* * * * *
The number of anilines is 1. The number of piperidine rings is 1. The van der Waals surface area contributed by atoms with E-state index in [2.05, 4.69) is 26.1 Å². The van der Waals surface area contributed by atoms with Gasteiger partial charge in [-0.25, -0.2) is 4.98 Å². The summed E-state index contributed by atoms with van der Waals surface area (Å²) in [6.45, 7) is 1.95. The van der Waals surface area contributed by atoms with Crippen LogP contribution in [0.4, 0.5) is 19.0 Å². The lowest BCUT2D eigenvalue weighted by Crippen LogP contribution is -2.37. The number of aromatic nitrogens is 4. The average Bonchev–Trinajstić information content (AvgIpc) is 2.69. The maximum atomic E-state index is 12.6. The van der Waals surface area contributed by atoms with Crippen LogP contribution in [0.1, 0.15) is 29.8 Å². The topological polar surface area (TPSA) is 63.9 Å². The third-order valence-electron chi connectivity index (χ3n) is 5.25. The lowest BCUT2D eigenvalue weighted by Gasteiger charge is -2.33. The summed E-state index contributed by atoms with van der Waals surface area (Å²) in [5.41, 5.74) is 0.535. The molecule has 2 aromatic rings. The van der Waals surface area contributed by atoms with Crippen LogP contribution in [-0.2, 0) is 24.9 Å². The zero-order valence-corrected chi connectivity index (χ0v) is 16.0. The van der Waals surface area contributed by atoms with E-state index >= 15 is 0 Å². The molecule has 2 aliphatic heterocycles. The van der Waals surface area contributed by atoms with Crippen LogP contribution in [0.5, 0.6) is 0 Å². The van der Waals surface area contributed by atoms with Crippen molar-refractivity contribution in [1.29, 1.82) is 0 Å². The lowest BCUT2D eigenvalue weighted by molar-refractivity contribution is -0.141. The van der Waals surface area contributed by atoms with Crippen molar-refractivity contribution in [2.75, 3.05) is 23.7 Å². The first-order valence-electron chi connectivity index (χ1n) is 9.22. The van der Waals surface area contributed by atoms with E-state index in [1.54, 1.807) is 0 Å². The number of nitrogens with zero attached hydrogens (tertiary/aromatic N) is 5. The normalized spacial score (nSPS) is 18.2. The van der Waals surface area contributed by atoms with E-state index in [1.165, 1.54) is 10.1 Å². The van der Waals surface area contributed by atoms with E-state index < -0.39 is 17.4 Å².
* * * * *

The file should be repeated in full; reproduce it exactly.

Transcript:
The number of anilines is 1. The number of piperidine rings is 1. The van der Waals surface area contributed by atoms with E-state index in [2.05, 4.69) is 26.1 Å². The van der Waals surface area contributed by atoms with Gasteiger partial charge in [-0.25, -0.2) is 4.98 Å². The summed E-state index contributed by atoms with van der Waals surface area (Å²) in [6.45, 7) is 1.95. The van der Waals surface area contributed by atoms with Crippen LogP contribution in [0.4, 0.5) is 19.0 Å². The lowest BCUT2D eigenvalue weighted by Crippen LogP contribution is -2.37. The number of aromatic nitrogens is 4. The average Bonchev–Trinajstić information content (AvgIpc) is 2.69. The maximum atomic E-state index is 12.6. The van der Waals surface area contributed by atoms with Crippen LogP contribution in [0.1, 0.15) is 29.8 Å². The topological polar surface area (TPSA) is 63.9 Å². The third-order valence-electron chi connectivity index (χ3n) is 5.25. The lowest BCUT2D eigenvalue weighted by Gasteiger charge is -2.33. The summed E-state index contributed by atoms with van der Waals surface area (Å²) in [5.41, 5.74) is 0.535. The molecule has 2 aromatic rings. The van der Waals surface area contributed by atoms with Crippen LogP contribution in [-0.2, 0) is 24.9 Å². The zero-order valence-corrected chi connectivity index (χ0v) is 16.0. The van der Waals surface area contributed by atoms with E-state index >= 15 is 0 Å². The molecule has 2 aliphatic heterocycles. The van der Waals surface area contributed by atoms with Crippen LogP contribution in [0.5, 0.6) is 0 Å². The van der Waals surface area contributed by atoms with Crippen molar-refractivity contribution in [1.29, 1.82) is 0 Å². The lowest BCUT2D eigenvalue weighted by molar-refractivity contribution is -0.141. The van der Waals surface area contributed by atoms with Crippen molar-refractivity contribution in [2.75, 3.05) is 23.7 Å². The first-order valence-electron chi connectivity index (χ1n) is 9.22. The van der Waals surface area contributed by atoms with E-state index in [1.54, 1.807) is 0 Å². The number of nitrogens with zero attached hydrogens (tertiary/aromatic N) is 5. The normalized spacial score (nSPS) is 18.2. The van der Waals surface area contributed by atoms with E-state index in [1.165, 1.54) is 10.1 Å². The van der Waals surface area contributed by atoms with E-state index < -0.39 is 17.4 Å².